Mr. Speaker, I concur with that, but I attribute it to something more than a concern over the government's or the Prime Minister's behaviour in this regard. The larger concern is that we have a parliamentary democracy that does not allow for real ratification.
For example, in most western democracies a prime minister or president could make a statement such as the September 11 statement of last year outlining their intent. However it would need to be argued, debated and ratified and there would be a great deal of uncertainty as to whether it would be approved.
In Canada, on the other hand, our democracy is so skewed that parliament is virtually a rubber stamp. The Prime Minister or even a cabinet minister can now make these kinds of announcements. The cultural announcement to which the member for Elk Island made reference is the same thing.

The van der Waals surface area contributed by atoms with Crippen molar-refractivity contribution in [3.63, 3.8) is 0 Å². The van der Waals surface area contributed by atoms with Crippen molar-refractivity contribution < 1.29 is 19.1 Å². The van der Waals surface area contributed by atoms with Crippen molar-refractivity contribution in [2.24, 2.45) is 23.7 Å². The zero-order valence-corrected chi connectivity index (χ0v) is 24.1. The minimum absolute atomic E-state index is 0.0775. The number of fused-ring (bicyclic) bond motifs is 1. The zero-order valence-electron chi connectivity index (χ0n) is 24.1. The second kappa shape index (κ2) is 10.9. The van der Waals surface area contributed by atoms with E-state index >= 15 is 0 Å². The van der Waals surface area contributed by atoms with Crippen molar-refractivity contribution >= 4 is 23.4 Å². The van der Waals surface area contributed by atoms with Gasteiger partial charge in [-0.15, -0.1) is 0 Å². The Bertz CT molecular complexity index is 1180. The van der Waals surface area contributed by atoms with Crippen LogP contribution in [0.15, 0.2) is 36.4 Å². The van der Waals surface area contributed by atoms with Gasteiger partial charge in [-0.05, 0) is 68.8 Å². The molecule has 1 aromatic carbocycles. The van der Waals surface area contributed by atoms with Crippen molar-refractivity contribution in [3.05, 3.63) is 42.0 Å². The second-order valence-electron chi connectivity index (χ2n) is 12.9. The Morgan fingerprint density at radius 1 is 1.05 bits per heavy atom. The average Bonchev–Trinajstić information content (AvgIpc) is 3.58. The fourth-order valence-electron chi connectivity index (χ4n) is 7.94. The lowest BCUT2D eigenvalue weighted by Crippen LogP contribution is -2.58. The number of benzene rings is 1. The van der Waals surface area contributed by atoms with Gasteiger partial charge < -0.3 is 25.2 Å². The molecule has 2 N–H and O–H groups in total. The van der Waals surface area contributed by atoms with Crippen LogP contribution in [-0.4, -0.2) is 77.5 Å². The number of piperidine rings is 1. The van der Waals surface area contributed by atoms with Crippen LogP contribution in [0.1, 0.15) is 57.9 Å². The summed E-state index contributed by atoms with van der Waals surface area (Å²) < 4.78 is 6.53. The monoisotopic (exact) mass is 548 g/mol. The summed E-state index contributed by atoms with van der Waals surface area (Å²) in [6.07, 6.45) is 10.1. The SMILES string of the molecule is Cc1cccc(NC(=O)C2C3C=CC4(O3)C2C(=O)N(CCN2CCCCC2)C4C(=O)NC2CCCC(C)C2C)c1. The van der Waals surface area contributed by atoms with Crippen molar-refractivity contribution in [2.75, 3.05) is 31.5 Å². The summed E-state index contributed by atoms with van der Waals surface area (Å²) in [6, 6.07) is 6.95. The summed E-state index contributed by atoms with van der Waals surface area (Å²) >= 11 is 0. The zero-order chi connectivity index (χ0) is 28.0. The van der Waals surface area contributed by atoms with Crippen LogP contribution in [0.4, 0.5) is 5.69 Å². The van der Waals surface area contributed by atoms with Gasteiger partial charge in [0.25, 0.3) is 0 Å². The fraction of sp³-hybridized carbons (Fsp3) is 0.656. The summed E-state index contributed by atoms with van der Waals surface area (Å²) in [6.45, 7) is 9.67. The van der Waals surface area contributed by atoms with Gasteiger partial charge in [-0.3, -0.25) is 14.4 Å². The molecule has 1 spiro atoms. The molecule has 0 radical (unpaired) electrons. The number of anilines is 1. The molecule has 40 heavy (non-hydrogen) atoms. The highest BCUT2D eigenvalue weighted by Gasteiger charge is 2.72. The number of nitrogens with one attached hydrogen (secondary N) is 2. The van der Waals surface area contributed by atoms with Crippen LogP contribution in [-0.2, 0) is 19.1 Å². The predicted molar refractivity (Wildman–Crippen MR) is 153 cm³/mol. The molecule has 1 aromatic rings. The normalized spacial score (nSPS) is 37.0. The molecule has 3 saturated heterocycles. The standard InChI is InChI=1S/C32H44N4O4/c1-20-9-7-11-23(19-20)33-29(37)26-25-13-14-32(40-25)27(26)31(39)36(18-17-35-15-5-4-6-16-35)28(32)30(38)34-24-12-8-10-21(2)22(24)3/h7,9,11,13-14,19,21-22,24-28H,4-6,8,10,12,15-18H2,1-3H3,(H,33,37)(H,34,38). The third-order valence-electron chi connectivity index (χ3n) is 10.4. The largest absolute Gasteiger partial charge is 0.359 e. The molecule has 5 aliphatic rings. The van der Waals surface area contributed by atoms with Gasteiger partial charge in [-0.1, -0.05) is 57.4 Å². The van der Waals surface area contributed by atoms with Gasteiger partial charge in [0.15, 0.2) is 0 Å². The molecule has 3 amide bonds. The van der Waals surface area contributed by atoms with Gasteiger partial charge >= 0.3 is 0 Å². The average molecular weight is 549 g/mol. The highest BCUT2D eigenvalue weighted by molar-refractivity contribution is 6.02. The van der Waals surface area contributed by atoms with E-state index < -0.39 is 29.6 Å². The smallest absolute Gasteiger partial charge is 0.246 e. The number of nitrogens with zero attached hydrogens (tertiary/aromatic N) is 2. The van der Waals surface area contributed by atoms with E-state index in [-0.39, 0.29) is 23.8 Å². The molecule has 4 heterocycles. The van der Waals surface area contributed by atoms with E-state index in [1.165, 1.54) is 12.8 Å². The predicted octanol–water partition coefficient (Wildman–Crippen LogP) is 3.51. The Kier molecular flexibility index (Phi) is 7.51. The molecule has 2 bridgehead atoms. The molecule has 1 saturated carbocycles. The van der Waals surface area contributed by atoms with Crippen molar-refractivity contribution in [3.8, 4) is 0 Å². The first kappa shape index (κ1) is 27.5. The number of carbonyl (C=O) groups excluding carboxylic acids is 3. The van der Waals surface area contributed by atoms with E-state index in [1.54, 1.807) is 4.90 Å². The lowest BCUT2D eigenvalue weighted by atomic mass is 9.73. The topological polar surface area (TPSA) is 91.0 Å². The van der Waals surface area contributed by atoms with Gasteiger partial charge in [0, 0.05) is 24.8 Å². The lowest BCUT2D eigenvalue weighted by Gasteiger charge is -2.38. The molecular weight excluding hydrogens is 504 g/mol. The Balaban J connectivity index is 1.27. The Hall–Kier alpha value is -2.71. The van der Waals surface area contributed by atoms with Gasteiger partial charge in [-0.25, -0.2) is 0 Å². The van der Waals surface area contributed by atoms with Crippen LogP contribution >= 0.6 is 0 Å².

The biggest portion of the $560 million announcement by the Prime Minister yesterday includes $108 million to foster and develop Canadian content on the Internet, and French language content in particular according to the heritage minister.
Since when is money for Canadian culture usefully spent on getting us into Internet type stuff that the private sector, private investors and the stock market and everything else have run with from day one? How did that become a priority? How could an announcement be made when nothing has occurred in this place to enable the announcement to be made?